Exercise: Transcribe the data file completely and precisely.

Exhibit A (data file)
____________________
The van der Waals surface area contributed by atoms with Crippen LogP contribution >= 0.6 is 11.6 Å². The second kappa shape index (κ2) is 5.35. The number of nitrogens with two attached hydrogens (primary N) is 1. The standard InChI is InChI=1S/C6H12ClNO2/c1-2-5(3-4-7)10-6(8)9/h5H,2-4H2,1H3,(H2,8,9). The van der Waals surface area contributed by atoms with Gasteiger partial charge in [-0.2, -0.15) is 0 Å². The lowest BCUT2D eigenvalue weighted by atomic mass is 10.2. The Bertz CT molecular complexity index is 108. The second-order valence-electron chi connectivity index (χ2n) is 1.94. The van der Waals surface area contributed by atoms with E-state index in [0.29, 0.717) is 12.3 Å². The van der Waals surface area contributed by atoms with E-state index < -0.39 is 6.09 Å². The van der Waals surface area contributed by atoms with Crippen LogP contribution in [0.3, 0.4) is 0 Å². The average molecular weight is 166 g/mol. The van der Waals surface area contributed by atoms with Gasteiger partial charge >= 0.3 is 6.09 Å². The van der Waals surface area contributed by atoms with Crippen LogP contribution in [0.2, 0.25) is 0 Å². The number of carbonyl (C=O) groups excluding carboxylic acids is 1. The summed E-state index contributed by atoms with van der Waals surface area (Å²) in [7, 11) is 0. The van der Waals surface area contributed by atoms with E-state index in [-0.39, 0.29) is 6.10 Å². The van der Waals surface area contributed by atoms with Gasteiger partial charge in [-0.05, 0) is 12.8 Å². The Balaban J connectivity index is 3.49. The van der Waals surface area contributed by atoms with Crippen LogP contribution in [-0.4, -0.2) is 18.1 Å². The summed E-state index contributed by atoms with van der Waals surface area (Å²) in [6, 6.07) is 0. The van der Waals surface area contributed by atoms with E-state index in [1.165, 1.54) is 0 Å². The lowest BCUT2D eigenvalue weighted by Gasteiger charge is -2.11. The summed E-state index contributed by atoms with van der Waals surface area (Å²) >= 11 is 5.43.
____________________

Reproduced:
The van der Waals surface area contributed by atoms with Crippen LogP contribution >= 0.6 is 11.6 Å². The second kappa shape index (κ2) is 5.35. The number of nitrogens with two attached hydrogens (primary N) is 1. The standard InChI is InChI=1S/C6H12ClNO2/c1-2-5(3-4-7)10-6(8)9/h5H,2-4H2,1H3,(H2,8,9). The van der Waals surface area contributed by atoms with Gasteiger partial charge in [-0.2, -0.15) is 0 Å². The lowest BCUT2D eigenvalue weighted by atomic mass is 10.2. The Bertz CT molecular complexity index is 108. The second-order valence-electron chi connectivity index (χ2n) is 1.94. The van der Waals surface area contributed by atoms with E-state index in [0.29, 0.717) is 12.3 Å². The van der Waals surface area contributed by atoms with E-state index < -0.39 is 6.09 Å². The van der Waals surface area contributed by atoms with Crippen LogP contribution in [0.3, 0.4) is 0 Å². The average molecular weight is 166 g/mol. The van der Waals surface area contributed by atoms with Gasteiger partial charge >= 0.3 is 6.09 Å². The van der Waals surface area contributed by atoms with Crippen LogP contribution in [0.2, 0.25) is 0 Å². The number of carbonyl (C=O) groups excluding carboxylic acids is 1. The summed E-state index contributed by atoms with van der Waals surface area (Å²) in [7, 11) is 0. The van der Waals surface area contributed by atoms with E-state index in [-0.39, 0.29) is 6.10 Å². The van der Waals surface area contributed by atoms with Gasteiger partial charge in [-0.05, 0) is 12.8 Å². The Balaban J connectivity index is 3.49. The van der Waals surface area contributed by atoms with Crippen LogP contribution in [-0.4, -0.2) is 18.1 Å². The summed E-state index contributed by atoms with van der Waals surface area (Å²) in [6, 6.07) is 0. The van der Waals surface area contributed by atoms with E-state index in [1.165, 1.54) is 0 Å². The lowest BCUT2D eigenvalue weighted by Gasteiger charge is -2.11. The summed E-state index contributed by atoms with van der Waals surface area (Å²) >= 11 is 5.43.